Presentation on theme: "Tornadoes A tornado is a violently rotating column of air in contact with the ground and out from a cumulonimbus cloud. Tornadoes are capable of inflicting."— Presentation transcript:
Tornadoes A tornado is a violently rotating column of air in contact with the ground and out from a cumulonimbus cloud. Tornadoes are capable of inflicting extreme damage.
Tornadoes can be categorized as "weak", "strong", and "violent"; with weak tornadoes often having a thin, rope-like appearance. About 7 in 10 tornadoes are weak, with rotating wind speeds no greater than about 110 MPH. The typical strong tornado often has a "classic" funnel-shaped cloud associated with the whirling updraft. Rotating wind speeds vary from 110 to 200 MPH.
Nearly 3 in 10 tornadoes are strong, such as this twister on the plains of North Dakota
Less than 2 percent of all tornadoes reach the 200+ MPH violent category. Most violent tornadoes only produce home-leveling damage within a very small area Less than 5 percent of the 5,000 affected homes in Wichita Falls, Texas were leveled by this massive 1979 tornado.
A Tornado Develops
Fujita Tornado Intensity Scale The Fujita scale, or F scale, categorizes tornado severity based on observed damage to man-made structures and not on recorded wind speeds. F0: Gale tornado (40-72 mph); light damage. Some damage to chimneys; break branches off trees; push over shallow-rooted trees; damage to sign boards.
F1: Moderate tornado ( mph); moderate damage. The lower limit is the beginning of hurricane wind speed; peel surface off roofs; mobile homes pushed off foundations or overturned; moving autos pushed off the roads.
F2: Significant tornado ( mph); considerable damage. roofs torn off frame houses; mobile homes demolished; boxcars pushed over; large trees snapped or uprooted; light-object missiles generated.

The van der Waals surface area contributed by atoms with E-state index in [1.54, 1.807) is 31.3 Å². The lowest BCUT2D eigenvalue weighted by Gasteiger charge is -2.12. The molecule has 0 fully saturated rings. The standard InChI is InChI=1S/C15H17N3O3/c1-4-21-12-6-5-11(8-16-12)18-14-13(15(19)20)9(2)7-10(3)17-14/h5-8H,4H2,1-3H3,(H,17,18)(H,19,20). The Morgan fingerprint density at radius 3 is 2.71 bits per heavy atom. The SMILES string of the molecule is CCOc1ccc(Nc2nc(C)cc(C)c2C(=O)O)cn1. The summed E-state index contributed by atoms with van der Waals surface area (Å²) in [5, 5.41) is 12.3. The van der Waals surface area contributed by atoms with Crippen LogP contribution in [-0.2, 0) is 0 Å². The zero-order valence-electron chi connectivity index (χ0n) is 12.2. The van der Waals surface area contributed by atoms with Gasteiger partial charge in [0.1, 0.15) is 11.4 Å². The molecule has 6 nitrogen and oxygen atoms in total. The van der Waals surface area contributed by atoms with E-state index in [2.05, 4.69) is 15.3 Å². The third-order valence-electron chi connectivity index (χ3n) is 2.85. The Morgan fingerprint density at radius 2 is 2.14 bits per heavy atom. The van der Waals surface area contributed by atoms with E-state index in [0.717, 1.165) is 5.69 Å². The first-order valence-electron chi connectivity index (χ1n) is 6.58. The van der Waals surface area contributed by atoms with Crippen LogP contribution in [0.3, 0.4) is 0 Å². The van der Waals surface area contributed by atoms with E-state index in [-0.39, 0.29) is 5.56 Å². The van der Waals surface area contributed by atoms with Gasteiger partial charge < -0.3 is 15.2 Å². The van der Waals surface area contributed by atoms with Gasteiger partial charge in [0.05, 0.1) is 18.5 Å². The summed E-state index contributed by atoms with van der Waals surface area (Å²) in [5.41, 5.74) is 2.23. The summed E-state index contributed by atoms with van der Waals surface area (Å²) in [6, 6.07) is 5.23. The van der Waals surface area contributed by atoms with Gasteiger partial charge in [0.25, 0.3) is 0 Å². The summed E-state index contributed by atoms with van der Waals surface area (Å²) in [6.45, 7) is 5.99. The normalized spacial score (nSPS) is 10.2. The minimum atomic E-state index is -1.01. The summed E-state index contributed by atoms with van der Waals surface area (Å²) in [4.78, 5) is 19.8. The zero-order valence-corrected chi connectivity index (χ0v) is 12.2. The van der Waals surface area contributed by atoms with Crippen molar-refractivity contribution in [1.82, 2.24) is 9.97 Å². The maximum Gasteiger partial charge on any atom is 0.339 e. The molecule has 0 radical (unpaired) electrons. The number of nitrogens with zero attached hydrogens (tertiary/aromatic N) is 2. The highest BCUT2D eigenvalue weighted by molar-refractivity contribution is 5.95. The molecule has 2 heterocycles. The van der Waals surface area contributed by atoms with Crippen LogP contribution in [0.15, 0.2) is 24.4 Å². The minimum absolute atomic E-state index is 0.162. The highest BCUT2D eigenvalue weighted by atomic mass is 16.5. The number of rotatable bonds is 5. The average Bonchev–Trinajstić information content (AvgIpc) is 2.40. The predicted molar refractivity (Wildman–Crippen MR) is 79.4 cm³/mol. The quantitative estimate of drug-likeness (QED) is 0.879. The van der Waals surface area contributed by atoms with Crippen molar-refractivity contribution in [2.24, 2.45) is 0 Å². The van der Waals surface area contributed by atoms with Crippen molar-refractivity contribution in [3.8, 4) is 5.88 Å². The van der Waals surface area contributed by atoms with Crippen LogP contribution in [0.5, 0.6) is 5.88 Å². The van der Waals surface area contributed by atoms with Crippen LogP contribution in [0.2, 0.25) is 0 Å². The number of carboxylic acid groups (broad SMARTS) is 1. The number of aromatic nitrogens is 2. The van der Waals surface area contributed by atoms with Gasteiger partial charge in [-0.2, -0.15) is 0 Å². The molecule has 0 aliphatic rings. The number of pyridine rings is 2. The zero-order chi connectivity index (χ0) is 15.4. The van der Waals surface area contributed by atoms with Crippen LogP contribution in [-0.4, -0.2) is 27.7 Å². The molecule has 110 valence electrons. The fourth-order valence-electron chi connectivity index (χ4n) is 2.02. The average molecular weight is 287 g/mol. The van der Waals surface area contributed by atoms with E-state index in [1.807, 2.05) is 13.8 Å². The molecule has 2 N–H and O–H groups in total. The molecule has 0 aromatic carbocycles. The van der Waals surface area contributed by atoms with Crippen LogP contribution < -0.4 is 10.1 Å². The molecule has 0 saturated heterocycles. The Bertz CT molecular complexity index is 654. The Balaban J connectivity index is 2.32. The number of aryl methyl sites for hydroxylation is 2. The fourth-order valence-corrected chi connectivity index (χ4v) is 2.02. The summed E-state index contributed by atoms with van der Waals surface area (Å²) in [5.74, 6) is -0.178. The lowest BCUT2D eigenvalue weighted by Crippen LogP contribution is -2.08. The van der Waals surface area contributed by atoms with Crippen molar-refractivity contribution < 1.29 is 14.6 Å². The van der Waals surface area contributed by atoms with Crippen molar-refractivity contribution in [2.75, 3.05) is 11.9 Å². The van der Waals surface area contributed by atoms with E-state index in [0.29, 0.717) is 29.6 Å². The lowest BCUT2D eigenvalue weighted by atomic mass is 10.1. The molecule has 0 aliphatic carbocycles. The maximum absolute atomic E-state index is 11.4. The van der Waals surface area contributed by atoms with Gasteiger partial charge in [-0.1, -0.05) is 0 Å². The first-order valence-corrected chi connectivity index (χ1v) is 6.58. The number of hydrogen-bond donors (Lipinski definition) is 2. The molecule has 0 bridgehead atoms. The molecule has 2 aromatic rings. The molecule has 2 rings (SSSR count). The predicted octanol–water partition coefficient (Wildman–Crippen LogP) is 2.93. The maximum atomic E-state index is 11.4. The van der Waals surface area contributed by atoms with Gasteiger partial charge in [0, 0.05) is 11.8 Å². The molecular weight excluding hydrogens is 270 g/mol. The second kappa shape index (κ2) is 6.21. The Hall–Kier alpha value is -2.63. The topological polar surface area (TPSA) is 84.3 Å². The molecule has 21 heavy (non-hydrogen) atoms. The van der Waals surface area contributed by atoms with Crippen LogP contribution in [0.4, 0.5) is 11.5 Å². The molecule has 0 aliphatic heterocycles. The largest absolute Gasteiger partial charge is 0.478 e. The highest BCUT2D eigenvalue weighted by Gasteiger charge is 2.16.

F3: Severe tornado ( mph); Severe damage. Roofs and some walls torn off well-constructed houses; trains overturned; most trees in forest uprooted; heavy cars lifted off ground and thrown.
F4: Devastating tornado ( mph); Devastating damage. Well- constructed houses leveled; structure with weak foundation blown off some distance; cars thrown and large missiles generated.
F5: Incredible tornado ( mph); Incredible damage. Strong frame houses lifted off foundations and carried considerable distance to disintegrate; automobile sized missiles fly through the air in excess of 100 yards; trees debarked; incredible phenomena will occur.
Some Significant Tornadoes Oklahoma City, OK, May 3, 1999: On Monday evening, May 3, a long track F5, violent tornado traveled from near Chickasha, Oklahoma, to just east of Oklahoma City, Oklahoma. Along its path this tornado produced areas of F5 damage to both rural sections of central Oklahoma as well as densely populated areas of Oklahoma City and its suburbs. In the wake of this single tornado, there were 42 people left dead, several hundred injured and over 1 billion dollars in damage.
The Tri-State Tornado Outbreak of March 18, 1925 killed 689 people in Missouri, Illinois and Indiana. Murphrysboro, Ill., had 234 of those deaths, and West Frankfort, Ill., had 127. Other deadly tornadoes include the May 6, 1840 tornado which killed 317 people in Natchez, Mississippi; the May 27, 1896, tornado which killed 255 in St. Louis, Missouri. Tornadoes on successive days in 1936 killed 216 people in Tupelo, Mississippi, on April 5; and 203 people in Gainesville, Georgia, on April 6.
Biggest, Costliest Outbreaks The April 3-4, 1974 Super Outbreak was the largest known outbreak, with 148 tornadoes in 11 states, killing 315 people, injuring more than 5,300 and causing $600 million in damages. Alabama, Kentucky and Ohio were the states hardest hit. Perhaps the most notable tornado of the outbreak was one which touched down southwest of Xenia, Ohio. The violent tornado destroyed half the town, killing 34 and causing property damages of more than $100 million.